For retailers, the solution really comes down to addressing a few high level items. First make the recycling program easy and reproducible. Whether the retailer has one location or hundreds across the country, the program has to work the same way from facility to facility and be easily implementable. Training is required and needs to be easily accessible as employees turnover and are required to manage the process.
Second, the recycling program needs to be consistent whether the retailer is managing one location or multiple locations. It is imperative that the process is the same, the packaging is the same, the labeling is the same and the retailer has a single point of contact for questions or concerns.
Third, the recycling program has to be cost-effective. While the cost of compliance cannot be overlooked, given the recent multi-million dollar fines imposed on some retailers, the programs offered by environmental service providers need to be flexible and based on retailer need instead of fitting a retailer into a “one size fits all” service offering.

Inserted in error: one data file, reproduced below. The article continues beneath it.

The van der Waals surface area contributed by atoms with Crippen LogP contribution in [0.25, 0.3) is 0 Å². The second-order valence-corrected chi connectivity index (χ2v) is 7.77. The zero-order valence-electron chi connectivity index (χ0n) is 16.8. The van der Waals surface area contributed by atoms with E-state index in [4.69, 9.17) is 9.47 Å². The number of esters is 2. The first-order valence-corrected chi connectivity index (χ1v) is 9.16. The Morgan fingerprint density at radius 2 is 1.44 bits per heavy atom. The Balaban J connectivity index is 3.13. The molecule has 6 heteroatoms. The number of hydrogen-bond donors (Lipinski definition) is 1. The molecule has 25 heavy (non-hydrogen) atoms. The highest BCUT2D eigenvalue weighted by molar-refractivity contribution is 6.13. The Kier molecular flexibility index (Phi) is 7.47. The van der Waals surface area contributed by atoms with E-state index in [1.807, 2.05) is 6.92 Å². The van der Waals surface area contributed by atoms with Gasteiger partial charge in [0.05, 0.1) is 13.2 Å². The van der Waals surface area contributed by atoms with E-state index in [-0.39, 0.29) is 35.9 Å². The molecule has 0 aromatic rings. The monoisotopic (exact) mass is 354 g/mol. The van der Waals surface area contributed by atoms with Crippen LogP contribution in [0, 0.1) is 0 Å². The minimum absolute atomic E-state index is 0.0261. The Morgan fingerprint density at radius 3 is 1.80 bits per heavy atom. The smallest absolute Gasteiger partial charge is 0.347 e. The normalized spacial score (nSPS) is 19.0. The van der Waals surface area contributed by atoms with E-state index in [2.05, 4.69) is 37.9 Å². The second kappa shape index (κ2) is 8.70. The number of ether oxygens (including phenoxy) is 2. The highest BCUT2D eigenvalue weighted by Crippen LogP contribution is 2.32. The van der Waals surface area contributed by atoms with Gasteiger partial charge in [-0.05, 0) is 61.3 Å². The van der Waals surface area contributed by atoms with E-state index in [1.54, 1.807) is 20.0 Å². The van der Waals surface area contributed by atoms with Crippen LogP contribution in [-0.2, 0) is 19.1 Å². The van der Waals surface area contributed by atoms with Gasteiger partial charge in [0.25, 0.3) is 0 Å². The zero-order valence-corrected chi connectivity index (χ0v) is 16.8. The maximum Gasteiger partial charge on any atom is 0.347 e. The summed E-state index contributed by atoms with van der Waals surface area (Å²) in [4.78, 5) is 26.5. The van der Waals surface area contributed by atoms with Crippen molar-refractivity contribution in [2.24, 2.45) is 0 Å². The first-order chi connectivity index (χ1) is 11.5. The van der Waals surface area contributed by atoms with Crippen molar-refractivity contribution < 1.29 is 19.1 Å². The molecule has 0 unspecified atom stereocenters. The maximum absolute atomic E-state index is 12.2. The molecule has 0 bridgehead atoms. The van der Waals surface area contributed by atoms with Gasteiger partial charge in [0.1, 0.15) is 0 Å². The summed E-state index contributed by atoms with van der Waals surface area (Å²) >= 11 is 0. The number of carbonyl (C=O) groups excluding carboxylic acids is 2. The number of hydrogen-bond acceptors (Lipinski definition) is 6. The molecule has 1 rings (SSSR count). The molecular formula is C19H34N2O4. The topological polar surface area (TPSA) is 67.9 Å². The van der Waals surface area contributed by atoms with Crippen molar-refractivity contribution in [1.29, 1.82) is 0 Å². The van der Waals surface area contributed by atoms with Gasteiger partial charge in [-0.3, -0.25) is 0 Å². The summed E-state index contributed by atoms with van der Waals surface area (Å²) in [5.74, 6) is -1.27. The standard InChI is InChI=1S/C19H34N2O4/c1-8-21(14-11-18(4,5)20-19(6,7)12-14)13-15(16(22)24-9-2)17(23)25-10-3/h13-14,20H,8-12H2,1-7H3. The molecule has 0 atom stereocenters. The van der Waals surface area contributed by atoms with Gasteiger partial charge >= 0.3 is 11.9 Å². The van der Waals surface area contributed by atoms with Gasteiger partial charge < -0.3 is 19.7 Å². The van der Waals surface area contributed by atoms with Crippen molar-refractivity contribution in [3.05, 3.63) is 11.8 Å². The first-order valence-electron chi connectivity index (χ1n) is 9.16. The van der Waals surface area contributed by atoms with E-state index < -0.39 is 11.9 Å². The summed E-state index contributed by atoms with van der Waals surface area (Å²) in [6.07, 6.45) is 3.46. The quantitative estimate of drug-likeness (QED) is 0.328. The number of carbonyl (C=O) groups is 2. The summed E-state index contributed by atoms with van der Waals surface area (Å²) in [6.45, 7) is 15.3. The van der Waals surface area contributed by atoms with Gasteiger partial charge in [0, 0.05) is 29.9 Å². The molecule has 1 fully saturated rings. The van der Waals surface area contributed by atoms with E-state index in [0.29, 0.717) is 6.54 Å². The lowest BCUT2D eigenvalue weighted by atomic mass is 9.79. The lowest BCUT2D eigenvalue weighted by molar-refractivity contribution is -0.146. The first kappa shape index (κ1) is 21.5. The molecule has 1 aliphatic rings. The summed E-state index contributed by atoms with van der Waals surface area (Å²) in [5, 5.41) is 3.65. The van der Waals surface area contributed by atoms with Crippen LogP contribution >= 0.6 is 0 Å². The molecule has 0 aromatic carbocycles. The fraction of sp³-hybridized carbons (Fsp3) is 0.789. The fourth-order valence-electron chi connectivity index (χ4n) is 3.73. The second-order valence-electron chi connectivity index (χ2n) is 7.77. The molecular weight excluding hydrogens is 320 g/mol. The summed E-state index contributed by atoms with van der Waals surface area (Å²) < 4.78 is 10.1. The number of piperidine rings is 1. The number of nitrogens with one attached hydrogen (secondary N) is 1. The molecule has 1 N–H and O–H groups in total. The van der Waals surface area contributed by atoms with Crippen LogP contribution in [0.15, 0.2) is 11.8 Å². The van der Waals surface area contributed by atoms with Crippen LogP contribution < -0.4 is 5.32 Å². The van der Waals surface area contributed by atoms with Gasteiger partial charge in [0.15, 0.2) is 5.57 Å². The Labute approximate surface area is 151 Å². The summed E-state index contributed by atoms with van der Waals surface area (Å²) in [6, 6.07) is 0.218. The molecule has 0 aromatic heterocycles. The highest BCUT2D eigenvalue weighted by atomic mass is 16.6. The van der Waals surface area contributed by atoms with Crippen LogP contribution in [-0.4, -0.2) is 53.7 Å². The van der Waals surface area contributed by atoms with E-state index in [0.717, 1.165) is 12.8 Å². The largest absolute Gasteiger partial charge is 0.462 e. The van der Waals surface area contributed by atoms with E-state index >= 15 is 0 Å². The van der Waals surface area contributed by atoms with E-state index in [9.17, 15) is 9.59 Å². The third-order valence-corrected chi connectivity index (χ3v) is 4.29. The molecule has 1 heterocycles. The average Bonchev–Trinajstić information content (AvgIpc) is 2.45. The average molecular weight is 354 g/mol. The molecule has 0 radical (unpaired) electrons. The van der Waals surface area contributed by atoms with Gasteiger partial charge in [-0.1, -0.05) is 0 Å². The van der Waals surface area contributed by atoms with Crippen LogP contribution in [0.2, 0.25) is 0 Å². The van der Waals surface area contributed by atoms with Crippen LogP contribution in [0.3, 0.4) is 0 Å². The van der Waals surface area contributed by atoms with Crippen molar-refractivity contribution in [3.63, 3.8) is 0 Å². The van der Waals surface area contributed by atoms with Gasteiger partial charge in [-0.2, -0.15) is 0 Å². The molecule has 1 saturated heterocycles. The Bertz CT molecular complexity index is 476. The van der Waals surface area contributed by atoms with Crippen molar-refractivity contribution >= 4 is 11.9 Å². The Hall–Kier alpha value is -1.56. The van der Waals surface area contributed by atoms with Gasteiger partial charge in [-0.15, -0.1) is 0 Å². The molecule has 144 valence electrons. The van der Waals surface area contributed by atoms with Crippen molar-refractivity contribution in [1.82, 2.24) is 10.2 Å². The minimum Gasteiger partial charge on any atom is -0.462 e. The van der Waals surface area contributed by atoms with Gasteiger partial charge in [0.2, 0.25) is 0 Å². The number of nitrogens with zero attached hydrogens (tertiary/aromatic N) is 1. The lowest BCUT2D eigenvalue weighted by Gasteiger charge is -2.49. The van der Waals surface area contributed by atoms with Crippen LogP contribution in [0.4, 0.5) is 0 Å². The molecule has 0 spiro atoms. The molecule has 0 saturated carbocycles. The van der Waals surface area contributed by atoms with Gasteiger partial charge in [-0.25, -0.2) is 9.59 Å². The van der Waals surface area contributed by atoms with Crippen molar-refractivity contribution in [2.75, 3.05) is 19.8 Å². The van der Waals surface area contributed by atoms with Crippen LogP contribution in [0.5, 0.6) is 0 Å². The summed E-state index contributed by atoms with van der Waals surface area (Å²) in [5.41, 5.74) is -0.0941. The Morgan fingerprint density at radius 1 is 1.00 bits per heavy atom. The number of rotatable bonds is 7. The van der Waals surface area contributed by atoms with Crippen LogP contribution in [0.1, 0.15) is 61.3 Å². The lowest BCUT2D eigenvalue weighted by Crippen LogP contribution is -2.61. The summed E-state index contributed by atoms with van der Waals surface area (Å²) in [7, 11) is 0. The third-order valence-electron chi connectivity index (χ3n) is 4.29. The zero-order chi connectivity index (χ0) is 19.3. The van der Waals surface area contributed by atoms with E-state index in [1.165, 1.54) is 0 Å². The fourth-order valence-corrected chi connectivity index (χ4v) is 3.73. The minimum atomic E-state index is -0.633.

Fourth, the recycling program has to be managed by a reputable environmental service provider with adequate financial stability, insurance and indemnification programs that protect retailer’s long-term liability.
Last, the recycling program needs to be documentable. Retailers love sustainability and telling the story. Managers should have access to environmental reporting and documentation at their fingertips with a few clicks of a mouse.
While the industry is constantly evolving and making strides toward reducing the amount of hazardous materials like mercury in fluorescent lamps, retailers should weigh their options closely to choose a recycling program that reduces environmental liability, limits costs and minimizes complexities.
Scott Thibodeau, business development manager, electronics recycling, Veolia ES Technical Solutions, is a division of Veolia Environmental Services North America Corp., whose service offering includes turn-key industrial cleaning and maintenance services, and the treatment, recycling and disposal of hazardous and regulated wastes in North America. He can be reached at Scott.firstname.lastname@example.org.